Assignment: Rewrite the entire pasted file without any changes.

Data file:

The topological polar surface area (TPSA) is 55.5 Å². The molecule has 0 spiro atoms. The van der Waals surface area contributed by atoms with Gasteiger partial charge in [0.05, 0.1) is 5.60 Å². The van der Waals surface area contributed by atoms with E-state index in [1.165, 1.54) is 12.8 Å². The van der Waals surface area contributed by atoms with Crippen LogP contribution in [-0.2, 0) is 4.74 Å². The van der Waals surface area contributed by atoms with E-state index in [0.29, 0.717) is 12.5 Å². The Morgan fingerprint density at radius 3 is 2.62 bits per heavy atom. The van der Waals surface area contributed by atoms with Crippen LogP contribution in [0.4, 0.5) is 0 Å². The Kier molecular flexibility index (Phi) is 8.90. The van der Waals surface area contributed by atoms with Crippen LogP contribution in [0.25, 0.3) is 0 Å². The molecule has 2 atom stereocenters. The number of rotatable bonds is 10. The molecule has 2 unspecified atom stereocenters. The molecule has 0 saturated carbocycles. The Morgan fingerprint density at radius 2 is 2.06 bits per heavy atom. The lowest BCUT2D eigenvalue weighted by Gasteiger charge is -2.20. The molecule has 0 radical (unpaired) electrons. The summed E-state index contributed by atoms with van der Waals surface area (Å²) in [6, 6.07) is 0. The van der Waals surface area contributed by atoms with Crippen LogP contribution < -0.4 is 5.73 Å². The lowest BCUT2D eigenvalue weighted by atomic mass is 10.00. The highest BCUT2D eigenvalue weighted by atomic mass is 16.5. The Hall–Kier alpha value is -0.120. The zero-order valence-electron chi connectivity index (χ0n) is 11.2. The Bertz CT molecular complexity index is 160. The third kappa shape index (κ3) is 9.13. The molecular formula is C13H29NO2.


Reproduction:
The topological polar surface area (TPSA) is 55.5 Å². The molecule has 0 spiro atoms. The van der Waals surface area contributed by atoms with Gasteiger partial charge in [0.05, 0.1) is 5.60 Å². The van der Waals surface area contributed by atoms with E-state index in [1.165, 1.54) is 12.8 Å². The van der Waals surface area contributed by atoms with Crippen LogP contribution in [-0.2, 0) is 4.74 Å². The van der Waals surface area contributed by atoms with E-state index in [0.29, 0.717) is 12.5 Å². The Morgan fingerprint density at radius 3 is 2.62 bits per heavy atom. The van der Waals surface area contributed by atoms with Crippen LogP contribution in [0.4, 0.5) is 0 Å². The Kier molecular flexibility index (Phi) is 8.90. The van der Waals surface area contributed by atoms with Crippen LogP contribution in [0.25, 0.3) is 0 Å². The molecule has 2 atom stereocenters. The number of rotatable bonds is 10. The molecule has 2 unspecified atom stereocenters. The molecule has 0 saturated carbocycles. The Morgan fingerprint density at radius 2 is 2.06 bits per heavy atom. The lowest BCUT2D eigenvalue weighted by Gasteiger charge is -2.20. The molecule has 0 radical (unpaired) electrons. The summed E-state index contributed by atoms with van der Waals surface area (Å²) in [6, 6.07) is 0. The van der Waals surface area contributed by atoms with Crippen LogP contribution < -0.4 is 5.73 Å². The lowest BCUT2D eigenvalue weighted by atomic mass is 10.00. The highest BCUT2D eigenvalue weighted by atomic mass is 16.5. The Hall–Kier alpha value is -0.120. The zero-order valence-electron chi connectivity index (χ0n) is 11.2. The Bertz CT molecular complexity index is 160. The third kappa shape index (κ3) is 9.13. The molecular formula is C13H29NO2.